This evening's Newsnight on BBC2 has an extended analaysis of how David Cameron has done in his first 45 days. They're looking at the ConservativeHome Blog for feedback from Conservatives on what they think. This is what I have just posted...
"There's no doubt that David Cameron's impact in his first 45 days has been immense, not just on the Conservative Party but the wider voting public. His biggest achievement has been to add some humanity to the Party and to start the process by which we can appeal to those millions of people who we lost in 1997. Many have reservations about some of his more apparently liberal policies, but his strategy is 100% correct. The big challenge he faces now is to keep the Right on board while developing policies which on the face of it look as if they are on the left. This is the big tent which the Conservative Party needs to build if there is to be a coalition of interests wide enough to win an outright victory. Cameron has changed the political landscape and is setting an agenda. Since when was one able to say that about a Conservative leader? And I say that as someone who wanted a very different outcome to the leadership election. As some of you will know, I worked as David Davis's Chief of Staff until the end of the year. But credit where credit is due. Those of us who may have been disappointed on December 6th ought to have had our spirits raised by how far we have come in such a short time."
And what do you think, dear reader?
Like so many others, I just don't know what to think. Does he mean all the left wing stuff, or is he telling porkies to get elected?
Is your nose brown?
The momentum has been with DC since his leadership speech - and he has been absolutely brilliant at keeping that momentum going. The leadership process pushed us Tories back into the limelight - more so than even the during the General Election - and its been positive coverage. The other two parties look old fashioned and out of date.
That might get you on the A List Iain!
This post gives you an idea of how sincere he is: http://leongreen.wordpress.com/2006/01/17/are-the-tories-the-new-greens/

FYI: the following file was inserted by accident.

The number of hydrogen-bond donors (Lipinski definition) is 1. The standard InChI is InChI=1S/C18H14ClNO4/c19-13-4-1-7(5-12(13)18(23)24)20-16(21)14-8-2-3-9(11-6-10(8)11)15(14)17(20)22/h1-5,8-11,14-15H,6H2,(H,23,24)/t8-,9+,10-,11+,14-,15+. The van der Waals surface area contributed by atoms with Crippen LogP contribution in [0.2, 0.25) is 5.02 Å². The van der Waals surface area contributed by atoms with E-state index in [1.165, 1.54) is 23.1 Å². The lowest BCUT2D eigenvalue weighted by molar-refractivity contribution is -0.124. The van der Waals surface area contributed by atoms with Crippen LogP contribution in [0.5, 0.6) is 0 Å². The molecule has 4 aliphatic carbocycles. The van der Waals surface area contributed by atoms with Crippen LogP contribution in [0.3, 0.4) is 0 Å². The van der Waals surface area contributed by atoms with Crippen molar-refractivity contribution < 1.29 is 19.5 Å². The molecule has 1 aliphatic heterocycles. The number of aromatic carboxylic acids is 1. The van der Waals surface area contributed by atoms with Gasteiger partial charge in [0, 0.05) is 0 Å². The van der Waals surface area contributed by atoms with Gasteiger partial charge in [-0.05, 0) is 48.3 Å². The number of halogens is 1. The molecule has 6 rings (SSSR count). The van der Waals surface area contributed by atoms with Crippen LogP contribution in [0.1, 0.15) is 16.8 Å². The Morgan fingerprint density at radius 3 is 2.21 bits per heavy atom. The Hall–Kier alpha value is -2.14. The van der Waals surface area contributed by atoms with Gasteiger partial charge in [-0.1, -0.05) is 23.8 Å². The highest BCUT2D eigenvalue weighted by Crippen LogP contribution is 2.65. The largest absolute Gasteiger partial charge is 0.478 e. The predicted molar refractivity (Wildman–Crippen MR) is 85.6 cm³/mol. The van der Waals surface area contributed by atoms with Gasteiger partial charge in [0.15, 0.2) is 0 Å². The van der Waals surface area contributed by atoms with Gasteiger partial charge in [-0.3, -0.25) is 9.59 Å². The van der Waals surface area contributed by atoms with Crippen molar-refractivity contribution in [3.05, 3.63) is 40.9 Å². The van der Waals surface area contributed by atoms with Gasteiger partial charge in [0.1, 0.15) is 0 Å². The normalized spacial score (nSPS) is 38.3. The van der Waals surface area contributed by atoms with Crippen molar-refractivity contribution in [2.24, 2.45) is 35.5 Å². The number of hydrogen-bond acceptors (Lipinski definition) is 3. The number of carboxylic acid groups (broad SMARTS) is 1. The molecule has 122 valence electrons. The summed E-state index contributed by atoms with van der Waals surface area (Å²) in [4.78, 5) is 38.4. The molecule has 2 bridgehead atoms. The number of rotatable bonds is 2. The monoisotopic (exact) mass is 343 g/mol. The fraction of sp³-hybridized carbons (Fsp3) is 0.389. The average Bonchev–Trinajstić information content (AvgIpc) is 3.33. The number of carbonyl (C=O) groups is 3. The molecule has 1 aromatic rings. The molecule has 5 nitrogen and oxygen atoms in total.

I think any new leader has momentum though Cameron has a better chance of sustaining it than most. Most crucially Cameron's support is coming from areas typically outwith the party - students who are enthused about him and ethnic minorities. For the first time in a long while the Conservatives feel inclusive; this is obviously unfair and faintly ridiculous when you think about it - Eton boy helps poor feel part of party? But however he's achieved it he has made the Conservatives feel electable again.
I think though it won't sustain quite as well as some Tories hope it will - you have a new Lib Dem and Labour leader on the horizon. Cameron's best hope is to lay out his case as a government in waiting and hope that Brown's reputation continues to slide, and that the Lib Dems elect a suitably different leader to pull Labour voters away from Brown. IMHO, obviously.
Like others I have been a bit disappointed with some of Camerons pronouncements,particularly on Grammar Scools and the A list which is a terrible idea.
BUT his success in the polls in such a short time has been amazing and it is the duty of a leader of the opposition to win.If he does that he will be forgiven.
I get the distinct feeling that the Tories have elected Rory Bremner as Leader... except Rory's impression of Blair is better and he's not so pompous with it.
Can't disagree. Cameron has already despatched one fellow party leader and with luck he'll make it two this year.
Anonymous - if Iain was trying to talk up Cameron when it patently wasn't true, I think we could accuse him of brown-nosing/trying to get back on the candidates list. As it is, his assessment is shared by most objective commentators.
But no doubt you'll accuse me of brown-nosing now...
You can fool some of the people some of the time.....
David Cameron: Iron fist under a velvet glove. I'm to the Right of the party and, despite some flutters, am totally content with DC's start.
As I have said before, however, the big test will be not in the shire district elections (like Norfolk!) but in places like Wakefield. We had 20 seats when Thatcher won. We have 10 now.
May should be the perfect barometer.
Toffee-nosed poseur with no principles.
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